The Carrie Prejean episode says much about this country, and most of it is not good. There is so much in this story that is sad, and there is plenty of blame to go around. I have previously shared my thoughts about the elevation of Miss Prejean to some sort of hero status. A few other observations now come to mind:
1) It is despicable the way Miss Prejean was attacked for sharing her honest opinion about gay marriage. The venom and hatred from some quarters has been shocking. But the conservative Christians who latched on to her to promote their own agenda also bear responsibility for this mess. They did not consider whether Carrie was prepared to become their poster child or how it might affect her personally to do so. And now as some unseemly photos from her past have emerged many of them are deserting her. Talk about fair weather friends.
2) I see in Carrie's story another example of something I have been puzzled about for a long time, namely how many Christian women today see no contradiction between their faith and the suggestiveness of their clothing. That Carrie, a Christian, doesn't think twice about displaying her nearly nude body on national television in a sexually provocative way makes no sense to me. But it also makes no sense to me how frequently I see young women in my own community dress in a way that I don't think any female should, and for church, no less! The bare midriffs, cleavage, stiletto heels, skin tight pants, coy messages written on chests and rears, and dresses that look like baby doll nightgowns leave me speechless. And their conservative Christian parents don't seem to have a problem with it. Call me an old-fashioned prude, but if I were to suggest to my daughter that she wear some of the things that we routinely see on some of her peers, she would look at me like I had lost my mind. She would be extremely uncomfortable dressing that way and calling such attention to herself, and it's not because of any Victorian-minded training she has received from her parents but because her own humility and modesty would prevent her doing so.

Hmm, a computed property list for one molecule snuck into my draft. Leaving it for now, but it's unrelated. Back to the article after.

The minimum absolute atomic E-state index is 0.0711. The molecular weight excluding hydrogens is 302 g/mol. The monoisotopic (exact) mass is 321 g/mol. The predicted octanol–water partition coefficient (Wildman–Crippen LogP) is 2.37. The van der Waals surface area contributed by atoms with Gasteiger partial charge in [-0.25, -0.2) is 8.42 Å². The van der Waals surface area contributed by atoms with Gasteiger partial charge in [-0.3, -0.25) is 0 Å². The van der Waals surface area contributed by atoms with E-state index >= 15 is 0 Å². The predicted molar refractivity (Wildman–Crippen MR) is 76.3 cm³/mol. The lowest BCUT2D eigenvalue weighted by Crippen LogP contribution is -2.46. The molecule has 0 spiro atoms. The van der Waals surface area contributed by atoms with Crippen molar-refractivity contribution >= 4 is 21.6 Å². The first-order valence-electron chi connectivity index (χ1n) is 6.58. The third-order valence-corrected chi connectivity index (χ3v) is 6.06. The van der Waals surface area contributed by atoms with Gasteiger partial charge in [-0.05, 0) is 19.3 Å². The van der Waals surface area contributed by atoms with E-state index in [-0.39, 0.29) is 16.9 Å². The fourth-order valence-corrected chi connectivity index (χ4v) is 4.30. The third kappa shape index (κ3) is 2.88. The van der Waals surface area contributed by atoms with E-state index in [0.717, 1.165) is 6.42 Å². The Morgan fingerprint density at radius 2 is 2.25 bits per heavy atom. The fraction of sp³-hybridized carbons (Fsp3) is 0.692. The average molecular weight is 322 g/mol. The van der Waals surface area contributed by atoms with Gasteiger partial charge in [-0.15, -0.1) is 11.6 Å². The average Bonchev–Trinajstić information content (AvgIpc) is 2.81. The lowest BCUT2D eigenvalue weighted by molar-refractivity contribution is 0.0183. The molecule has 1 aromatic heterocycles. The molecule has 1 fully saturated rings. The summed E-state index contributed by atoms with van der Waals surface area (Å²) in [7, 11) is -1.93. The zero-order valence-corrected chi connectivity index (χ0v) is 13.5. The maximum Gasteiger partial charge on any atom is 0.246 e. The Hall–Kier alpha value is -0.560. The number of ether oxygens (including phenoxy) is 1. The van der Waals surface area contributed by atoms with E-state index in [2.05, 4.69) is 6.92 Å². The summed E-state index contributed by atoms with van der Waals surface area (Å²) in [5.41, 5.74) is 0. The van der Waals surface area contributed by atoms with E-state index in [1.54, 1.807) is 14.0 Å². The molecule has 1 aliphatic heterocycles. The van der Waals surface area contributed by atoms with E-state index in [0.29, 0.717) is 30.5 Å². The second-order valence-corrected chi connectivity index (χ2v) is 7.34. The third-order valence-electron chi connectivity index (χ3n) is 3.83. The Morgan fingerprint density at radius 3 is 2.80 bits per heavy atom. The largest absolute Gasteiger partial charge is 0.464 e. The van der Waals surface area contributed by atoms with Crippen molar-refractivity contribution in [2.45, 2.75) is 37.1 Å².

3) It was clear from her rather inarticulate answer ("opposite" marriage?) on the Miss USA pageant that Miss Prejean was not prepared for all this attention. If the Christian community had any sense at all, and if they really cared about her as a fellow Christian, they would have immediately circled the wagons in protection of her after the radical press started going after her. Carrie's friends and family should have advised her to lie low and let others speak for her. She should have issued a press release saying in effect that she stands by her answer. And then she should have voiced her desire to move on with her life and speak no more of it. Instead, the Sean Hannity's of the world decided to squeeze some ratings and a few more soundbites out of her. So they set her up for continued silly statements about how her career goal is to become a "motivational speaker" and encourage young women to stand up for themselves and their views. And to think that children used to want to be firemen and nurses and teachers and doctors. Now it's "motivational speakers" and "community organizers."
I'm sorry if I'm being excessively grumpy. By the way, for those who may not have heard, the President has opted to skip any observance (beyond signing the standard proclamation) of the National Day of Prayer today. But of course. Our country is in such excellent shape. And besides, we have Obama at the helm, and he is going to take care of everything. What could there possibly be to pray about?